Providing Hope through Housing
LCMS Recognized Service Organization Humanitri assists homeless families in St. Louis.
Rosalind Durham-Gore walked into the Humanitri office in North St. Louis in desperation. But after telling her story to the staff, she left with hope. “I was relieved that I could go back to my children and say, ‘God is working it out. We just have to be patient and continue to trust Him,’” she said.
That was more than a year ago. At the time, her apartment had failed yet another Section 8 inspection, and she needed to move out within two weeks. When she couldn’t find a suitable place for her three children, they ended up living in a hotel.
Durham-Gore is one of about 1,050 families facing homelessness in the St. Louis area at any given time. She’s thankful for finding Humanitri, an LCMS Recognized Service Organization that helps stabilize homeless families by providing transformational housing, education, employment and counseling services as they show the love and compassion of Christ.
On July 31, Humanitri celebrated the renovation of four units in South St. Louis with a ribbon-cutting ceremony and house blessing. Each of the totally refurbished units has four bedrooms, making them perfect for large families in need of housing assistance.
“God is working it out. We just have to be patient and continue to trust Him.”Rosalind Durham-Gore
“These properties will provide a safe haven for families that typically are turned away by other agencies for lack of available housing that will fit their needs,” said Humanitri Executive Director Deaconess Kim Schave, noting that large families are often the hardest to place.
The units have a long history in the Synod. Holy Cross Lutheran Church, located next door, once owned the building and used it to house LCMS missionary families who were on furlough. Schave is pleased to have an LCMS church so close by. “In addition to the mercy care that Humanitri is providing, we have opportunities to ensure that the spiritual needs of our families are addressed in a holistic manner,” she said.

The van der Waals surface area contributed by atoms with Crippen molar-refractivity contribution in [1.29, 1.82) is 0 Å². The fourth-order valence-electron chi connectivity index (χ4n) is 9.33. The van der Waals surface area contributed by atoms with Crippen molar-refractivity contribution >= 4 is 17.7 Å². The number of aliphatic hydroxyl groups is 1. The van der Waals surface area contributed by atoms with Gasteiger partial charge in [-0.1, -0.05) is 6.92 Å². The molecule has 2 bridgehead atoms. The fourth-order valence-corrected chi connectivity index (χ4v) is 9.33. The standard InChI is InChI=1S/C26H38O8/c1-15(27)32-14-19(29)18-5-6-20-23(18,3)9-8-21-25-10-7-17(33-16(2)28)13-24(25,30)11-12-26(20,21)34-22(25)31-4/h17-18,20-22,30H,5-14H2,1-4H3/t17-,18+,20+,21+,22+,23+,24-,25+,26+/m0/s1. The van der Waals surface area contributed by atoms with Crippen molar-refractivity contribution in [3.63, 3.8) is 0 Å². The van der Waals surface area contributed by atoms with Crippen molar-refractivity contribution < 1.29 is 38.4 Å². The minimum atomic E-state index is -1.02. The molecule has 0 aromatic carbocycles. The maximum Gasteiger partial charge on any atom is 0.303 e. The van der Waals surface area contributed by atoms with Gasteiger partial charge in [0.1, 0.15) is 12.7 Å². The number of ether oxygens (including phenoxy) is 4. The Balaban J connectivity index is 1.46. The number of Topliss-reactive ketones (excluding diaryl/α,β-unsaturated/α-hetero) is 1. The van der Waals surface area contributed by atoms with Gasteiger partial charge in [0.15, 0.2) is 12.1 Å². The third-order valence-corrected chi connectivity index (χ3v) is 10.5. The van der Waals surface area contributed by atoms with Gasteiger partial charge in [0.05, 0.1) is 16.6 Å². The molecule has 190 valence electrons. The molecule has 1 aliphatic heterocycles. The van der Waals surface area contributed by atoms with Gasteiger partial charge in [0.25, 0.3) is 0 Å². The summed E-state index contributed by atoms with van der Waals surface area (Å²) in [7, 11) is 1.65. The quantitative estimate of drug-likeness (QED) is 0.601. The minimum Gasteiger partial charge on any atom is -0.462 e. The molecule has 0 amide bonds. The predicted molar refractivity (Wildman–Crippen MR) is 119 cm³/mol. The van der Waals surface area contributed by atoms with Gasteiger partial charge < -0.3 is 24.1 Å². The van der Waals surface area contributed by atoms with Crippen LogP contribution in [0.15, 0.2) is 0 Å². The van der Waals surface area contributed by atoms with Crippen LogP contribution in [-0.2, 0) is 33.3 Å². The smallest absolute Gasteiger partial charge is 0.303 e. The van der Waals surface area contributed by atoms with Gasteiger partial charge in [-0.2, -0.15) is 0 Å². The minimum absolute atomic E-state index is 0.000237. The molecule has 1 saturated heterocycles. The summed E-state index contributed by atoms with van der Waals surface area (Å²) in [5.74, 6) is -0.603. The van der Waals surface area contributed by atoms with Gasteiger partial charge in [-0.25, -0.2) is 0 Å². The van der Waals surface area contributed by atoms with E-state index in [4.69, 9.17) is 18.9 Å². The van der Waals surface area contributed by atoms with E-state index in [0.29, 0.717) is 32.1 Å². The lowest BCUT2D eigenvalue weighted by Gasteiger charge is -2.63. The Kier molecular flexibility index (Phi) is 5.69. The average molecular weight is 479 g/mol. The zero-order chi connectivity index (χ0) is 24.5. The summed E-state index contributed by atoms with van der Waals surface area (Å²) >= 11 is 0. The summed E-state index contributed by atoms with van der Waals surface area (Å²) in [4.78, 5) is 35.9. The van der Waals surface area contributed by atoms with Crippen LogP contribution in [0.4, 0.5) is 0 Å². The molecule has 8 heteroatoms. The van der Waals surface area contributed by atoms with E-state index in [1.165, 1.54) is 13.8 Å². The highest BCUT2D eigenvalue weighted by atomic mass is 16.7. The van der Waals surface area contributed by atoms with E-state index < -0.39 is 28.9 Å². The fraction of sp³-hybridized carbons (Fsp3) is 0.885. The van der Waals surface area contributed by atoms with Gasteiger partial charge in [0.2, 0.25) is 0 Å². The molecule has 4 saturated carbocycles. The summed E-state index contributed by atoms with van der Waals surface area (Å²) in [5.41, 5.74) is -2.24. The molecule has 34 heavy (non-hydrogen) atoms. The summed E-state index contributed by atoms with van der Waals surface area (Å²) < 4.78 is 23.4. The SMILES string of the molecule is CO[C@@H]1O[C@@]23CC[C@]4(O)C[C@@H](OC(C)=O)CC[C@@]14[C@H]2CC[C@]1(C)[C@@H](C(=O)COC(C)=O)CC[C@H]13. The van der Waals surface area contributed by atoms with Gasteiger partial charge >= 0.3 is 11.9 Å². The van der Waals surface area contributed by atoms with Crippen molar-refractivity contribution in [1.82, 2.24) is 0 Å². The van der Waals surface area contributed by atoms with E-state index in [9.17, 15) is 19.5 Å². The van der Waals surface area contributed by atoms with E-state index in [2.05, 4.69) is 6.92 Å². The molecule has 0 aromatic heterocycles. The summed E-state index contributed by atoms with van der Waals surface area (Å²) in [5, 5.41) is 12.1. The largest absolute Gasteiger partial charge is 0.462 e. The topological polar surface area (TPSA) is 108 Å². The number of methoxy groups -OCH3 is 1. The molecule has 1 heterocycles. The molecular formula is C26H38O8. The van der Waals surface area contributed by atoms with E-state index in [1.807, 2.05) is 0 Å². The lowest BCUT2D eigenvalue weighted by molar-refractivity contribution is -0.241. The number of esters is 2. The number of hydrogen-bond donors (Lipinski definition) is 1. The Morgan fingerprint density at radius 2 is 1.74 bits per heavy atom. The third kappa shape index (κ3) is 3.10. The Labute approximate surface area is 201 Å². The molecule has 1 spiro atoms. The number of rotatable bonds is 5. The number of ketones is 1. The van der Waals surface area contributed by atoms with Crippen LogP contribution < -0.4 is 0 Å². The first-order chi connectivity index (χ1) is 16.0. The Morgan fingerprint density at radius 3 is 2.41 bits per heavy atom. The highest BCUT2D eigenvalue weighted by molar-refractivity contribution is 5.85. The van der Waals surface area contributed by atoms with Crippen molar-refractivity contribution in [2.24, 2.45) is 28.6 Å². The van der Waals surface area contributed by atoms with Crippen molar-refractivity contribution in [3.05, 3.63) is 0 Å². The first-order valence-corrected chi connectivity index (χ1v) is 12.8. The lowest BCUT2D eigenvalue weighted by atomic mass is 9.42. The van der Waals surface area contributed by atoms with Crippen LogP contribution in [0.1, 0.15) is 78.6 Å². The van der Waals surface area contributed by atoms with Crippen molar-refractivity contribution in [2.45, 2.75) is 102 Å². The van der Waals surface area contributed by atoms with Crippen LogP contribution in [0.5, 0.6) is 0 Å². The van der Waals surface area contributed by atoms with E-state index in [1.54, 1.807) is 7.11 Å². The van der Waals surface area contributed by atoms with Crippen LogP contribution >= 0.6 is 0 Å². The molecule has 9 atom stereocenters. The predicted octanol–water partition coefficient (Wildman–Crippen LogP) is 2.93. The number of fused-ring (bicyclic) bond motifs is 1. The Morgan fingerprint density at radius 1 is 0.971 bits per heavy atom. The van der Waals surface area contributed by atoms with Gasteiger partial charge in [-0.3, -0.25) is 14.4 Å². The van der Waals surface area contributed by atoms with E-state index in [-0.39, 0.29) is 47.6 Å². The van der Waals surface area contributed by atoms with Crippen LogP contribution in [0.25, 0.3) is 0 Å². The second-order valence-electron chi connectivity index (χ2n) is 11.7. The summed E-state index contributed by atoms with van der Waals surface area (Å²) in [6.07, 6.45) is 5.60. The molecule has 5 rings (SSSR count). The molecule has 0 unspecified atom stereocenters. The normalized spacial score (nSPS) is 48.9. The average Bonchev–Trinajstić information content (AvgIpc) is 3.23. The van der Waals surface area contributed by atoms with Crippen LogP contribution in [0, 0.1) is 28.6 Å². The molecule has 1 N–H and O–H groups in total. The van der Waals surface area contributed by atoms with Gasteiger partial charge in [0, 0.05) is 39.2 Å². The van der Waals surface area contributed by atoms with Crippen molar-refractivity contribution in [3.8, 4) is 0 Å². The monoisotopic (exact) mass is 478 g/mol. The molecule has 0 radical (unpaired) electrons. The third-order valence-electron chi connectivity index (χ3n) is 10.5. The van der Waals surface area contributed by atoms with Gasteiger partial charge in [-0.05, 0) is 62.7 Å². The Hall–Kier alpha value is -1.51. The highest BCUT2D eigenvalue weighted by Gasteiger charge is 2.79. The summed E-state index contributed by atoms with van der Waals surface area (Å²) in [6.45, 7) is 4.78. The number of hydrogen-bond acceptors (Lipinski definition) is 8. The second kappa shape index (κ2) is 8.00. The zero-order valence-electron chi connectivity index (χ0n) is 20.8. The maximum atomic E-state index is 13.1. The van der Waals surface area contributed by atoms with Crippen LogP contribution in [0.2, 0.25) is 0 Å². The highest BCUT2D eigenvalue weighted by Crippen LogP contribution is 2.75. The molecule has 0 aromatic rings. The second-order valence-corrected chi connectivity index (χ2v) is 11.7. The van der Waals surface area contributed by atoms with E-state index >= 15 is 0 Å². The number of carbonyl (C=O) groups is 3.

The $650,000 rehab was made possible by partnerships with Lutheran Housing Support and PNC Bank. Over the last few years, Humanitri also has received several small grants from the LCMS, as well as many hours of volunteer service from LCMS International Center employees who have assisted with landscaping and home maintenance projects.
In August, after living in another Humanitri property, Durham-Gore and her children became the newest residents of one of the renovated units.
During the past year, Humanitri staff have helped Durham-Gore find a job and learn how to budget so that she can pay her own bills and save for the future. She has even started thinking about the steps she needs to take to own her own home one day.
“Humanitri has helped me to be self-sufficient. I’m not on any [government] assistance anymore,” she said. “It feels good. I’m able to save. I’m able to budget. I’m able to say no, we can’t do this now because we are looking forward to the future.”
Megan K. Mertz
Managing editor of Lutherans Engage the World and chief copy editor for LCMS Communications.